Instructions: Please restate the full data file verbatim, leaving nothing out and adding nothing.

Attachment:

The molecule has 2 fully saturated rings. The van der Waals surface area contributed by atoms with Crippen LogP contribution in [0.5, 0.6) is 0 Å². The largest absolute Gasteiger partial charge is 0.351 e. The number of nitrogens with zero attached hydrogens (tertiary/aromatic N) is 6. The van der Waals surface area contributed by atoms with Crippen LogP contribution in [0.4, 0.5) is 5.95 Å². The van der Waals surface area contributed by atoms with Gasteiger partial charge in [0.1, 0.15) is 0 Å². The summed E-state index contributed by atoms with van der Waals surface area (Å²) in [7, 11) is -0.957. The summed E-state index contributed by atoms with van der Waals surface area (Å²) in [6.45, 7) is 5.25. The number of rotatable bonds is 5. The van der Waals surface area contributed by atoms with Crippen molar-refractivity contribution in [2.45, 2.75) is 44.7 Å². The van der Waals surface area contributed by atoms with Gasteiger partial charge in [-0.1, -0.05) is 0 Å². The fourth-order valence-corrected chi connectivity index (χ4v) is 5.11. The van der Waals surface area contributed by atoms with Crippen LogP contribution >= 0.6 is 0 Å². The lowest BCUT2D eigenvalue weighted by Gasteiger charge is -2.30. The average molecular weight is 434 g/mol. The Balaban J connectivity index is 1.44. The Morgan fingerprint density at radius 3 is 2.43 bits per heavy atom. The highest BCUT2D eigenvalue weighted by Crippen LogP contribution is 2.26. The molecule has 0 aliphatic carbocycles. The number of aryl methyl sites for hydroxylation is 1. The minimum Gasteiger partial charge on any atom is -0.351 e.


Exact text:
The molecule has 2 fully saturated rings. The van der Waals surface area contributed by atoms with Crippen LogP contribution in [0.5, 0.6) is 0 Å². The largest absolute Gasteiger partial charge is 0.351 e. The number of nitrogens with zero attached hydrogens (tertiary/aromatic N) is 6. The van der Waals surface area contributed by atoms with Crippen LogP contribution in [0.4, 0.5) is 5.95 Å². The van der Waals surface area contributed by atoms with Gasteiger partial charge in [0.1, 0.15) is 0 Å². The summed E-state index contributed by atoms with van der Waals surface area (Å²) in [7, 11) is -0.957. The summed E-state index contributed by atoms with van der Waals surface area (Å²) in [6.45, 7) is 5.25. The number of rotatable bonds is 5. The van der Waals surface area contributed by atoms with Crippen molar-refractivity contribution in [2.45, 2.75) is 44.7 Å². The van der Waals surface area contributed by atoms with Gasteiger partial charge in [-0.1, -0.05) is 0 Å². The fourth-order valence-corrected chi connectivity index (χ4v) is 5.11. The van der Waals surface area contributed by atoms with Crippen LogP contribution >= 0.6 is 0 Å². The lowest BCUT2D eigenvalue weighted by Gasteiger charge is -2.30. The average molecular weight is 434 g/mol. The Balaban J connectivity index is 1.44. The Morgan fingerprint density at radius 3 is 2.43 bits per heavy atom. The highest BCUT2D eigenvalue weighted by Crippen LogP contribution is 2.26. The molecule has 0 aliphatic carbocycles. The number of aryl methyl sites for hydroxylation is 1. The minimum Gasteiger partial charge on any atom is -0.351 e.